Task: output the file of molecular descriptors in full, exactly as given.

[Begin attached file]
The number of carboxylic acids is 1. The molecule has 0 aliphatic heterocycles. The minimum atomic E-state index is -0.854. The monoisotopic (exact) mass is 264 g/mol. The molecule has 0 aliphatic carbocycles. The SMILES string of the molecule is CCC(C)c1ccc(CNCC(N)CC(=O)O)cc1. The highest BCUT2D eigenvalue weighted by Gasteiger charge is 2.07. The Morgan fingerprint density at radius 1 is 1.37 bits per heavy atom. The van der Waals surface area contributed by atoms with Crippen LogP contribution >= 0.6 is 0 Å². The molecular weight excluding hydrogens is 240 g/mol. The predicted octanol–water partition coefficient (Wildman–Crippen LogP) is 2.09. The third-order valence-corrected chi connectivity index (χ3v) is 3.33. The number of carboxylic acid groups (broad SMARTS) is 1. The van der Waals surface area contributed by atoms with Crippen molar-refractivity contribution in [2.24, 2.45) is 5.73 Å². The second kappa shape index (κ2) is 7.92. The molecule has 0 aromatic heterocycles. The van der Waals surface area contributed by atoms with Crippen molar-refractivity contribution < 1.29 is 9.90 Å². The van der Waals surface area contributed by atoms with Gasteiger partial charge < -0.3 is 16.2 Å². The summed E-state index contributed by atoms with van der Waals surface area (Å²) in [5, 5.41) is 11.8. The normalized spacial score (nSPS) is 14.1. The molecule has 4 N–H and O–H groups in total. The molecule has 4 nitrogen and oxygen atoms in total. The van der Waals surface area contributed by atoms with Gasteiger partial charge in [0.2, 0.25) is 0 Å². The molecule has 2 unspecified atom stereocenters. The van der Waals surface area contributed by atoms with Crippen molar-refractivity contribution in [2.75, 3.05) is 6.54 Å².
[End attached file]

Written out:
The number of carboxylic acids is 1. The molecule has 0 aliphatic heterocycles. The minimum atomic E-state index is -0.854. The monoisotopic (exact) mass is 264 g/mol. The molecule has 0 aliphatic carbocycles. The SMILES string of the molecule is CCC(C)c1ccc(CNCC(N)CC(=O)O)cc1. The highest BCUT2D eigenvalue weighted by Gasteiger charge is 2.07. The Morgan fingerprint density at radius 1 is 1.37 bits per heavy atom. The van der Waals surface area contributed by atoms with Crippen LogP contribution >= 0.6 is 0 Å². The molecular weight excluding hydrogens is 240 g/mol. The predicted octanol–water partition coefficient (Wildman–Crippen LogP) is 2.09. The third-order valence-corrected chi connectivity index (χ3v) is 3.33. The number of carboxylic acid groups (broad SMARTS) is 1. The van der Waals surface area contributed by atoms with Crippen molar-refractivity contribution in [2.24, 2.45) is 5.73 Å². The second kappa shape index (κ2) is 7.92. The molecule has 0 aromatic heterocycles. The van der Waals surface area contributed by atoms with Crippen molar-refractivity contribution < 1.29 is 9.90 Å². The van der Waals surface area contributed by atoms with Gasteiger partial charge < -0.3 is 16.2 Å². The summed E-state index contributed by atoms with van der Waals surface area (Å²) in [5, 5.41) is 11.8. The normalized spacial score (nSPS) is 14.1. The molecule has 4 N–H and O–H groups in total. The molecule has 4 nitrogen and oxygen atoms in total. The van der Waals surface area contributed by atoms with Gasteiger partial charge in [0.2, 0.25) is 0 Å². The molecule has 2 unspecified atom stereocenters. The van der Waals surface area contributed by atoms with Crippen molar-refractivity contribution in [2.75, 3.05) is 6.54 Å².